• The total cost of treatment and health care, associated with falls in persons aged 65 years and older, was estimated at $558.5 million in 2006/07. This was almost five per cent of the NSW health budget in that year.6
  • One in every 10 days spent in hospital by a person aged 65 and older in 2009-10 was directly attributable to an injurious fall, equating to 1.3 million patient days over the year. The average total length of stay per fall injury case was estimated to be 15.5 days.7

Evidence & recommended solutions

  • There is strong evidence that balance and strength exercises, home safety interventions and medication reviews are effective in preventing falls in older people. These are three core effective strategies recommended in the latest Cochrane Database of Systematic Reviews on Fall Prevention Interventions for older people living at home.1
  • A meta-analysis of exercise interventions for fall prevention by Associate Professor Cathie Sherrington found that exercise reduced the risk of falling by 17%.8
  • Professor Lindy Clemson conducted a meta-analysis of randomised trials of environmental interventions and found a significant reduction in the risk of falling of 21%, with higher effects for those frailer or recently hospitalised.9
  • Dr Sabrina Pit led a successful randomised trial which demonstrated the value of medication reviews by GPs who had been updated on fall risks by a trained pharmacist.10

Implementation barriers to fall prevention strategies

  • Older people think that a fall may just be a part of ‘ageing’ and do not think that they can actively do things to prevent a future fall.
  • A lack of engagement of multiple stakeholders in falls prevention.
  • Health providers reported a lack of consultation time, the need to focus on more pressing health issues, and a lack of educational materials.
  • Too few community-based organisations regularly offer evidence-based falls prevention services.
  • There is no clear model for how fall prevention services can be effectively delivered in primary care.11

References

1 Gillespie L, Robertson MC, Gillespie WJ, Sherrington C, Gates S, Clemson LM, Lamb SE. Interventions for preventing falls in older people living in the community. Cochrane Database of Systematic Reviews. 2012;Issue 9:Art. No.: CD007146. DOI: 10.1002/14651858.CD007146.pub3.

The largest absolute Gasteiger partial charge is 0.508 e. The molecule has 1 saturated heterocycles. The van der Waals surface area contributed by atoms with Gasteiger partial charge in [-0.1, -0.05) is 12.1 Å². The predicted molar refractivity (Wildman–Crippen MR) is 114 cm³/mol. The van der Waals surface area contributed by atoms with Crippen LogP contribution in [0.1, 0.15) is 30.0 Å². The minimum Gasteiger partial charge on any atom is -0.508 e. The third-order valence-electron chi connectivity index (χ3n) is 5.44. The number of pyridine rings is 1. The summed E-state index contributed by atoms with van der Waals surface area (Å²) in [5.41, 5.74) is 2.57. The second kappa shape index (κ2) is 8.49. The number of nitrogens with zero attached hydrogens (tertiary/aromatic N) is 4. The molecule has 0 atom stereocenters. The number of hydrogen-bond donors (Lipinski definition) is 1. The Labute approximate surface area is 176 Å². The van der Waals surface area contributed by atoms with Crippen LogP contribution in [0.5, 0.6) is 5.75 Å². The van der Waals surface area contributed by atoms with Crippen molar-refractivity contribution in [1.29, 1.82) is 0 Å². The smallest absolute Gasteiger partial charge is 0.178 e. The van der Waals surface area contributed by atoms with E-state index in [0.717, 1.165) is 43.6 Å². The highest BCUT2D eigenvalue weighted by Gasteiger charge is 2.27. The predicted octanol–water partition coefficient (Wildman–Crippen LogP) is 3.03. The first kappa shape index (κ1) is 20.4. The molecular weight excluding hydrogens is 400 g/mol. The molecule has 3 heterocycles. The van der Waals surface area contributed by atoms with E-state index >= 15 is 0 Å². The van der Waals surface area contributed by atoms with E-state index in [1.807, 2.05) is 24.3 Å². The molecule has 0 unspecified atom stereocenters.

2 Summary of the Updated American Geriatrics Society/British Geriatrics Society clinical practice guideline for prevention of falls in older persons. Journal of the American Geriatrics Society. 2011 Jan;59(1):148-57.

3 Guidelines for preventive activities in general practice. 8th Edition  Melbourne: The Royal Australian College of General Practitioners (RACGP); 2012; Available from: The Royal Australian College of General Practitioners.

4 Australian Institute of Health and Welfare. Australia’s health 2012. Australia’s health series no. 13. Cat. no. AUS 156. Canberra: AIHW, 2012.

5 Harvey L, Close, JCT. Trends in fall-related hospitalisations, persons aged 65 years and over, NSW, 1998-99 to 2011-12 Sydney: Falls and Injury Prevention Group, Neuroscience Research Australia; 2013. Available from: Neuroscience Research Australia.

6 Watson W, Clapperton A, Mitchell, R. The incidence and cost of falls injury among older people in New South Wales 2006/07. Sydney: NSW Department of Health, 2010.

7 Bradley C. Hospitalisations due to falls by older people, Australia 2009–10. Injury research and statistics series no. 70. Cat. no. INJCAT 146. Canberra: AIHW, 2013.

8 Sherrington C, Whitney JC, Lord SR, Herbert RD, Cumming RG, Close JCT. Effective exercise for the prevention of falls: a systematic review and meta-analysis. Journal of the American Geriatrics Society. 2008;56(12):2234-2243.

9 Clemson L, Mackenzie L, Ballinger C, Close JCT, Cumming RG. Environmental interventions to prevent falls in community-dwelling older people: a meta-analysis of randomized trials. Journal of Aging and Health. 2008;20(8):954-971.

10 Pit S, Byles J, Henry D, Holt L, Hansen V, Bowman D. A Quality Use of Medicines program for general practitioners and older people: a cluster randomised controlled trial. The Medical Journal of Australia. 2007;187(1):23-30.

11 Shubert T, Smith ML, Prizer LP, Ory MG. Complexities of fall prevention in clinical settings: a commentary. The Gerontologist. 2013:doi:10.1093/geront/gnt079.